Combining The Muppet Show’s zaniness with a Where the Wild Things Are aesthetic, Big Blue Bubble’s Thumpies is one giddy beast of a rhythm game.
The thumpies themselves are wild things, round and bodiless and quite crazy looking. They come in a variety of appearances, and unlocking new thumpies is all a part of the fun.
The gameplay focuses on rhythm and the building of beats. Each stage tasks you to lay down tracks for a loop which gradually builds over time as you add new parts. Parts often include percussion, a bass line, and an array of unusual grunts and sound effects that help to characterize the game’s off-beat stylings.
Players are presented with an environment containing a number of contact points. Thumpies soon begin to fall from the sky, “thumping” on contact points and producing a sound. As the thumpies rebound from one contact point to the next, players must time taps with the thumpies’ impacts to build the song. Successfully building the rhythm fills a gauge, and when that gauge is full the track is added to the loop and the next track begins.
Throughout each stage, butterflies will flit onto the screen. Tapping these butterflies collects them, and collecting butterflies unlocks new thumpies to play with. Collecting butterflies while attempting to keep the rhythm can often be challenging, but becomes further complicated by your thumpies eating the butterflies whenever they come into contact. And so the trick is to keep the rhythm and to capture the butterfly before it escapes or becomes thumpie chow.
David Kerr’s soundtrack is great fun. It perfectly suits the tone and off-the-wall character of the game, and succeeds in being both incredibly funky and totally unique.
The artwork is also fantastic, featuring vibrant colors and outlandish designs. The environments seem ripped straight out of storybooks, and the thumpies are undeniably cool and just a little bit creepy, but in a fun way.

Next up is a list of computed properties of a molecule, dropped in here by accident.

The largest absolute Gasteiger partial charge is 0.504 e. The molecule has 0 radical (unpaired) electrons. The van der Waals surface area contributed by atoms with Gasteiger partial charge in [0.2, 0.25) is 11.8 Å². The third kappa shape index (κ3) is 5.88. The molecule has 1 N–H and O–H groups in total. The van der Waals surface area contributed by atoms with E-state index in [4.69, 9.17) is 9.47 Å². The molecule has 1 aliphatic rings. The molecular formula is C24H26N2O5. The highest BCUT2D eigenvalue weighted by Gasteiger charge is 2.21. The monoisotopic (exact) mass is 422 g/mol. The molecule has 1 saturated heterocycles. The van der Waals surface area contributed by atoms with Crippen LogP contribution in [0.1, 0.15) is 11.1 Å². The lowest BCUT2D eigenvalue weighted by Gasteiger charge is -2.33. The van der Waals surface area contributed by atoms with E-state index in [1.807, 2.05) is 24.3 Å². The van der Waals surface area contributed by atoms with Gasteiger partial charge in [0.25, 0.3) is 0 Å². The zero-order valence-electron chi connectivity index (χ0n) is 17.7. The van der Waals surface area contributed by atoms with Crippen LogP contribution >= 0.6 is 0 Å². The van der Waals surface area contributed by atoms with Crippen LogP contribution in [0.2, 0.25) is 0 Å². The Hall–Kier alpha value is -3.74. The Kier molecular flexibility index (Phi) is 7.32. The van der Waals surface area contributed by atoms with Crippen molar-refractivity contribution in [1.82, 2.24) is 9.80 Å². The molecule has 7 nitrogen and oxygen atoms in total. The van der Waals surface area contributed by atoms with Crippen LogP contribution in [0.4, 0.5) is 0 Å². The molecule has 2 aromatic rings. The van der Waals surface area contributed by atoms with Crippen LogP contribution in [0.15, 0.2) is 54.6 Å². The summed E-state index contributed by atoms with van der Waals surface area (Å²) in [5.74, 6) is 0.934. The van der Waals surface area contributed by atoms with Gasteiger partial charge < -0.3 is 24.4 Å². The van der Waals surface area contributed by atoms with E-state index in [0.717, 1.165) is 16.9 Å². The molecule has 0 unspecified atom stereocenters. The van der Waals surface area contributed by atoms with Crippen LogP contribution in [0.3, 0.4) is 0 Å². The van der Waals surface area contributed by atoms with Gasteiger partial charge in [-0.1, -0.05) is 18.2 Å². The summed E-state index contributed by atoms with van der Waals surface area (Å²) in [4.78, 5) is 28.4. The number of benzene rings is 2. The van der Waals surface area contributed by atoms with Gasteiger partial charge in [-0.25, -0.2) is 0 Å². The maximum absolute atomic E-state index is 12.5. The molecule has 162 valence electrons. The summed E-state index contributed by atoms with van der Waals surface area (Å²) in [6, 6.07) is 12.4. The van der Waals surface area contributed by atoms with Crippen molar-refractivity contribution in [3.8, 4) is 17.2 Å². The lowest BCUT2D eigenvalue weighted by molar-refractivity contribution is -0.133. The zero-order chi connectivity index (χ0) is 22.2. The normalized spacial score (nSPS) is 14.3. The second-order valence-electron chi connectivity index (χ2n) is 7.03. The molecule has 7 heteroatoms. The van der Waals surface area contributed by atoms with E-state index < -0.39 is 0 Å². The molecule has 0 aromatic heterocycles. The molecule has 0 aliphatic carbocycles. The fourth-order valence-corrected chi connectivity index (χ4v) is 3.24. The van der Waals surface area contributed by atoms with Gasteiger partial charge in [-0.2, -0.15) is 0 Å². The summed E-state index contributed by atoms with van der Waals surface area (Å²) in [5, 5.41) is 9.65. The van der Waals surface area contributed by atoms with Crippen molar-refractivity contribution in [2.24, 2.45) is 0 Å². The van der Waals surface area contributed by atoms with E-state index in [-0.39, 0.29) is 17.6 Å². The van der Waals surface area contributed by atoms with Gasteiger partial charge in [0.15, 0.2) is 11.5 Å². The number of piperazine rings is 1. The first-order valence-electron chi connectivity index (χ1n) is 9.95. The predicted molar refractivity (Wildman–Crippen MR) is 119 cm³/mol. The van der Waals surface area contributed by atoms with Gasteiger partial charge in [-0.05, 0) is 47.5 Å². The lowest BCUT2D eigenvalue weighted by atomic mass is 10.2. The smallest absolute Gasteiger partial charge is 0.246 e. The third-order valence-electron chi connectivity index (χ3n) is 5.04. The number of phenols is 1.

Thumpies’ combination of music, artwork and characterization is simply brilliant. I could totally imagine this as an episode of The Muppet Show, with Jim Henson’s oddball creatures pounding out wonky rhythms in the forest by bouncing their heads … In fact, he did something very similar in the film Labyrinth, and parallels could definitely be drawn between episodes of Fraggle Rock and several Muppet sketches.
Sadly, the game is not without its flaws. The music often produces an audible glitch when it loops. While some may count this a minor annoyance, I find it quite distracting and the glitch has many times thrown off my rhythm and caused me to err. Also, while the loops are extremely funky and cool, they are also rather short and repetitive. I would probably enjoy Thumpies a good deal more if the loops were at some point combined into a larger, multipart composition.
Such quibbles aside, Thumpies is a roaring good time and well worth checking out. The overall presentation is supercool, with sweet grooves and freakish critters. While the game starts out fairly easy, stages quickly begin to demand greater feats of hand-eye coordination. Unlocking new thumpies is gobs of fun as well.